Other than the Klok, Klok, Klok of the wily ravens, Sitka, Alaska, resonates with the heartbeat of our own River City, that lovely outpost we call Astoria.
In the early morning, the sharp protests of the black raptors blanket this historical city in the opposite way that snow flurries cover the spruce forests that inhabit the Alaskan archipelago.
A fine mist settles on the quiet streets of Old Town and then ebbs as regularly as ocean tides.
Today, the sun breaks through and tall mountainous peaks with thick evergreen timber illuminate the viridian landscape. And like Astoria and its river-front environs or Ilwaco with salmon fleet fishing, salmon is king.
Indeed, the finned ones are nearly as thick as evergreen trees in the forests that surround Baranof Island.
Before my chef job began, I fished a day with Herb Tennell aboard the Micah, one of several comfortable 32 foot sea boats owned and operated by Outbound Alaska Charters.
I fished alongside a Virginia couple. On a wooden dock just off Katlian Street, we unloaded a hoard of rockfish, three dazzling Chinook salmon, three halibut (we had to release two 42- and 44-inch beauties), and, finally, a nearly six foot dagger-mouthed ling cod that could make an infant wail.
Above, a huge mature eagle circled in glorious, graceful loops, its long, broad wings and piercing cry cutting through the sky like a Damascus blade.
Though a thousand miles away, this ocean is our same Pacific.
It doesn’t suffer as frequently the rough weather challenges like those of the Columbia River Bar, that seven-mile wide torrent of tide clashing like two knockdown prize fighters when big water meets big water, which seems constant.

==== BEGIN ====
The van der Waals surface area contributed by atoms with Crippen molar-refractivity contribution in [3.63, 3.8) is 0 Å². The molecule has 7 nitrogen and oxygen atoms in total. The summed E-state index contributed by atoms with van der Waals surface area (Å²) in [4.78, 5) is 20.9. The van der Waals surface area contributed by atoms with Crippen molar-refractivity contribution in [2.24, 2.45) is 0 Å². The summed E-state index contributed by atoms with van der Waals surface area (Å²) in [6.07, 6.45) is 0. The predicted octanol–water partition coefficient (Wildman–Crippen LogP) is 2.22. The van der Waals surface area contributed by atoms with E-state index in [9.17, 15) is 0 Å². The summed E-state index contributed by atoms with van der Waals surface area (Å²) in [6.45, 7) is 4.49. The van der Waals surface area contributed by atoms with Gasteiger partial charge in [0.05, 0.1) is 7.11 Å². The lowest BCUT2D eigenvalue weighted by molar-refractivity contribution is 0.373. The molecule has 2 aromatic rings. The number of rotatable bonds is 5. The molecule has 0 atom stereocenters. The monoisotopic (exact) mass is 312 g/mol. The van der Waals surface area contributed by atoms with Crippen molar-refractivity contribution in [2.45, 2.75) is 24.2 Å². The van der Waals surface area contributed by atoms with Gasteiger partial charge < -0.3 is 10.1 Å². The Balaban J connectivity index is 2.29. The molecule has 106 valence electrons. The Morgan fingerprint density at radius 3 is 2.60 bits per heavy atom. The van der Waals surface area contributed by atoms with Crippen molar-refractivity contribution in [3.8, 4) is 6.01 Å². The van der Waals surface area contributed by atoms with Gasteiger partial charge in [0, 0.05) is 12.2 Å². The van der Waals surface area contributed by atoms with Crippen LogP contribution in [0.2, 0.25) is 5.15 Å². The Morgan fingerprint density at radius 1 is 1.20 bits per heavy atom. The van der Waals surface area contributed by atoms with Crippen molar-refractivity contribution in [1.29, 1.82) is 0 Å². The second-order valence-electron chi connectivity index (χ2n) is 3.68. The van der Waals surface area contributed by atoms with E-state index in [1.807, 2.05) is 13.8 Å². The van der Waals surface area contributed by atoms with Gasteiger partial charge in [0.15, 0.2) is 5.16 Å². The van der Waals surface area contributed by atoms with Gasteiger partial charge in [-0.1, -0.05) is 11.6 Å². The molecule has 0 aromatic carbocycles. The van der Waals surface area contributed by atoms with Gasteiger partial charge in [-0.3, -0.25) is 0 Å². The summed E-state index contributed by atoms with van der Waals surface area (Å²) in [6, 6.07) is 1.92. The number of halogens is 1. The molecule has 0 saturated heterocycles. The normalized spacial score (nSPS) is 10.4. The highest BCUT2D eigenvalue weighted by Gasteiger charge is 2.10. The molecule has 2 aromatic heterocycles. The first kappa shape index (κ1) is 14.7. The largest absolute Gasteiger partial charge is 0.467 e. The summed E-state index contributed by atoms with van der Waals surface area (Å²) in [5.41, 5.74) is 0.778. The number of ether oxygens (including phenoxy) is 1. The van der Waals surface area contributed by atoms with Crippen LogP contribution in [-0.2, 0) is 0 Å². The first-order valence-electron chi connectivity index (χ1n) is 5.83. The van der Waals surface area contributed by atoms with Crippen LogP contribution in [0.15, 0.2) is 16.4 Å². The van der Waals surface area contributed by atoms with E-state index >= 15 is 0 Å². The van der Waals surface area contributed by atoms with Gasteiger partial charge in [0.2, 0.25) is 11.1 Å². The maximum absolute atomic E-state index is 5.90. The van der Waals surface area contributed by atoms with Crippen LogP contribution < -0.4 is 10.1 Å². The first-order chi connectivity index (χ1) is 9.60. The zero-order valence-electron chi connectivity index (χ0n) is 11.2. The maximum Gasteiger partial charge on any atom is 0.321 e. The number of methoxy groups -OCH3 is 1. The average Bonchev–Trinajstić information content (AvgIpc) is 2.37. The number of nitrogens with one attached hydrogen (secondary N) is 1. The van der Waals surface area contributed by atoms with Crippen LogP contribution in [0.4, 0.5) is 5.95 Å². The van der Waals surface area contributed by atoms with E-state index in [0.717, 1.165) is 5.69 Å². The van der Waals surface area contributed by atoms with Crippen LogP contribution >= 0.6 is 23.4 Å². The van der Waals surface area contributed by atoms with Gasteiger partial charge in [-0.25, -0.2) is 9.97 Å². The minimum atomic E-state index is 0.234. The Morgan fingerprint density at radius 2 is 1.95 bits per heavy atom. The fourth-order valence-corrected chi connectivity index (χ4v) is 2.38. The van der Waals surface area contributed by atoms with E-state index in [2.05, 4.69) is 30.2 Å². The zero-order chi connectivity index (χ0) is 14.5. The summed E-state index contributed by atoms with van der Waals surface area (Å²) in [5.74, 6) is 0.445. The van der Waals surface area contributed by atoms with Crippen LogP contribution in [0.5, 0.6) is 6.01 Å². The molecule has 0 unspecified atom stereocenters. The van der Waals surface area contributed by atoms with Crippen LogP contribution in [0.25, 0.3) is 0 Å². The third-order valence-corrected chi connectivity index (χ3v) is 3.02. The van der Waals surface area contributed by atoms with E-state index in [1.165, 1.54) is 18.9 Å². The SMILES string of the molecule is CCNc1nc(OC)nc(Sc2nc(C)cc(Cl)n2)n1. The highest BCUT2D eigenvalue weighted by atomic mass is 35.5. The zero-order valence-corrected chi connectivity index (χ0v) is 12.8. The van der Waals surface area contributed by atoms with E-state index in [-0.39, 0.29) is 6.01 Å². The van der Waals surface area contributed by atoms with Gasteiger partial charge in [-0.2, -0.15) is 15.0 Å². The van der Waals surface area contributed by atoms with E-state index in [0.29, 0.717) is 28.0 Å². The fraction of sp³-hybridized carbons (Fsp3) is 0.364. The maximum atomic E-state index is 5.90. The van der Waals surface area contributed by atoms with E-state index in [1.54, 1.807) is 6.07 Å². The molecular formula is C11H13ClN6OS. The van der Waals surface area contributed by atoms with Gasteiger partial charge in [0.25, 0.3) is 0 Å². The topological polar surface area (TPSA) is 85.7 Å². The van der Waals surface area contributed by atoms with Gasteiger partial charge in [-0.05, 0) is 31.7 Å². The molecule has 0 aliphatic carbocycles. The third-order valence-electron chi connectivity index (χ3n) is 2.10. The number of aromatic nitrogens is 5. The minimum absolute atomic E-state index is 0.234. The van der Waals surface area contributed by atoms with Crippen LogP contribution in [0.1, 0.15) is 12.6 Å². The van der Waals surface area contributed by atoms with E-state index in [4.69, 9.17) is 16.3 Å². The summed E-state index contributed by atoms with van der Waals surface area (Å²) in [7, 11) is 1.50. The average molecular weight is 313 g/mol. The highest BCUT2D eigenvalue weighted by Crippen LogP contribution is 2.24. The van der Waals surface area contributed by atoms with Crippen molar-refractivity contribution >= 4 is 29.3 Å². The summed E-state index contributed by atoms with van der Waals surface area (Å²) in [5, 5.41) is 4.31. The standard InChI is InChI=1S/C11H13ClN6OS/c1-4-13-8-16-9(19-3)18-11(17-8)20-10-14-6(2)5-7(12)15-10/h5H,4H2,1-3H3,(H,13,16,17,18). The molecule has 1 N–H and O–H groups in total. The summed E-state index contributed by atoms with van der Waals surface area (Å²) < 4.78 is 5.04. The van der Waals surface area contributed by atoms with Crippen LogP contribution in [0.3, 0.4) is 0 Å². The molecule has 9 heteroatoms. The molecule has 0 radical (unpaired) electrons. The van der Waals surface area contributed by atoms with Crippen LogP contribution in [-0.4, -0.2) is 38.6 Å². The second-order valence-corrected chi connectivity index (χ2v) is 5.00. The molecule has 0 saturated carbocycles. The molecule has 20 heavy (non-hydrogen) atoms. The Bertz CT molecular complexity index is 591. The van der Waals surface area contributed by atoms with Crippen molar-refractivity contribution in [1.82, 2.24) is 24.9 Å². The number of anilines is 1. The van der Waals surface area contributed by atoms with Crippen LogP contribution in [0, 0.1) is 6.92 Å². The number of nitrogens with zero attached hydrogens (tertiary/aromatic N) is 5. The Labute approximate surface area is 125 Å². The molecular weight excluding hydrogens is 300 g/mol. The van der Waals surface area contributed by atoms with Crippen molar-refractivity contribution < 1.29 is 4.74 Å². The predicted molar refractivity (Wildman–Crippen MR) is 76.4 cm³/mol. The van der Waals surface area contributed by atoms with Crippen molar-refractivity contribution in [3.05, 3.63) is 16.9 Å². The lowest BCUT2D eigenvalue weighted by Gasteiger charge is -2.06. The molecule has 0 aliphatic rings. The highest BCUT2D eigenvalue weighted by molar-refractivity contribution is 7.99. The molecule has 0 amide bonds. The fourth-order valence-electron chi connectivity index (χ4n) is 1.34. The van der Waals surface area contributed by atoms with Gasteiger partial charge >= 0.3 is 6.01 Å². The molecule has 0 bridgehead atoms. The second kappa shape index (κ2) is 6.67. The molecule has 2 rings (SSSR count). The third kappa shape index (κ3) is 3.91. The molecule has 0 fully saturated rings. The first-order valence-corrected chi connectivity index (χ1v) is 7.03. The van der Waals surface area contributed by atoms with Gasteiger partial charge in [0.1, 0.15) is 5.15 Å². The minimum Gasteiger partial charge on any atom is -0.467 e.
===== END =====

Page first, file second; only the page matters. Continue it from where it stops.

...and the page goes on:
Sitka, or the Native derivation Sheet’ka (or a later incarnation as the Russian enclave known as New Archangel), is the 900-year home of the proud Tlingit.
Like the high, piercing cry of the eagle, the spirit of these Native Alaskans suggests an ancient and spiritual presence over the island the Russians named Baranof Island.
Nearly four decades ago, Ivan Doig wrote a brilliant novel titled “The Sea Runners.” The story begins in Sitka, then under Russian rule, but ended in Willapa Bay near the time of the first pioneers, that being Espy and Clarke after their life-saving encounter with Chinook chief Nahcati in 1841.
Doig brought us an adventure of four indentured servants who escaped their masters in a stolen Haifa canoe and then pressed against unrelenting odds down the Northwest Coast to Willapa Bay.
I hope to stay in Sitka for several months and explore links between these two communities and all the gifts, historical legends, and the sublime landscapes that make both cities unique settlements.
Along the way, we will ride in our spirit canoes, remembering distant ancestors, First Nation Peoples, pioneers, fishermen and, lastly, a legacy that makes us who we are as Northwest individuals, and as an amalgamation of human forces paddling in the same boat.
As the Siouan people say, “Meta cuye oyasin.” We are one family.